About Me

Berlin Wall (Summer 1990)

I am a historian of Modern European history somehow ‘stranded’ in the American Southwest. Born and raised near Bayreuth, Germany, I originally came to Arizona on a scholarship from the Federation of German-American Clubs. I studied at Northern Arizona University (NAU) for two semesters (2004/05), and then returned to Germany to finish my M.A. in history, political science, and English (American cultural studies) at Friedrich-Alexander University Erlangen-Nuremberg (2007). I attended NAU again for my Ph.D. program, completed my dissertation in 2011, and have been a full-time lecturer here in Flagstaff ever since.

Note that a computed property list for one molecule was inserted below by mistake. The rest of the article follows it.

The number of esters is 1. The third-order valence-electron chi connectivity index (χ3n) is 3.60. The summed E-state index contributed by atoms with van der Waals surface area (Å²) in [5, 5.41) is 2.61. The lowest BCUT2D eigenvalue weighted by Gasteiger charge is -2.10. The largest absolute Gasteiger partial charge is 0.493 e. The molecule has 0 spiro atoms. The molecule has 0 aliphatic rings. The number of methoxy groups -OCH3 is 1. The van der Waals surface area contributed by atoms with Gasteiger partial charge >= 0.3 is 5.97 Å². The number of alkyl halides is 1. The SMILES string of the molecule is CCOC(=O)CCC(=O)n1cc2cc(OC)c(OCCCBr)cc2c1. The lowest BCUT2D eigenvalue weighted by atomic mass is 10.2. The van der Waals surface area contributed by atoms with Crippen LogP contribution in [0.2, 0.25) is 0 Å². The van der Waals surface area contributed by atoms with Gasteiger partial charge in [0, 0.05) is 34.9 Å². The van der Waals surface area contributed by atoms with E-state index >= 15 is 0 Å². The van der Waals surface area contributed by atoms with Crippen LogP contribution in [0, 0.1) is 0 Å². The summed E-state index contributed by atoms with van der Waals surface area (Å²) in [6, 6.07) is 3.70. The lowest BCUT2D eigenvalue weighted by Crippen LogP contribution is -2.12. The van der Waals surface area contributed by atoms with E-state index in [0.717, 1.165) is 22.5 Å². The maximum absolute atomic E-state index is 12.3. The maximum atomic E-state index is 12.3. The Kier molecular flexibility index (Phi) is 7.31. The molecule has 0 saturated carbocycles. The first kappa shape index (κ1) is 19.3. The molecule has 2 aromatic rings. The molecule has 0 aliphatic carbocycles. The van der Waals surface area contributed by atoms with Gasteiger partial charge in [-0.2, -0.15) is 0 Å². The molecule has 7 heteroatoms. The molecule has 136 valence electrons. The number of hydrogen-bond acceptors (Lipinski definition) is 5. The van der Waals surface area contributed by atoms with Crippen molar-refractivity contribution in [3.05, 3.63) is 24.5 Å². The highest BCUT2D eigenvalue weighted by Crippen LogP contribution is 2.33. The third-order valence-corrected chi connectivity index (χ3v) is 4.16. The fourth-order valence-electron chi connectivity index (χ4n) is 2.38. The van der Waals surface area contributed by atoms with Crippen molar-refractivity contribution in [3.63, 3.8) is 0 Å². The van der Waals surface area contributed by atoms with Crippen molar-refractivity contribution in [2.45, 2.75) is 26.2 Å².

The history of everyday life (Alltagsgeschichte) guides my research and teaching. My first book focuses on supposed young delinquents in Munich (forthcoming in 2016). I also completed research on environmental justice and the persecution of homosexuals during the Holocaust. My current research project engages with daily life in German Southwest Africa (modern day Namibia), a former German colony. Everyday experiences are also in the center of my courses on European and World history here at NAU. I emphasize the voices of the silenced and disenfranchised, and highlight that history is, above all, and argument about the past; I also create hands-on learning experiences as ways to involve students beyond the classroom.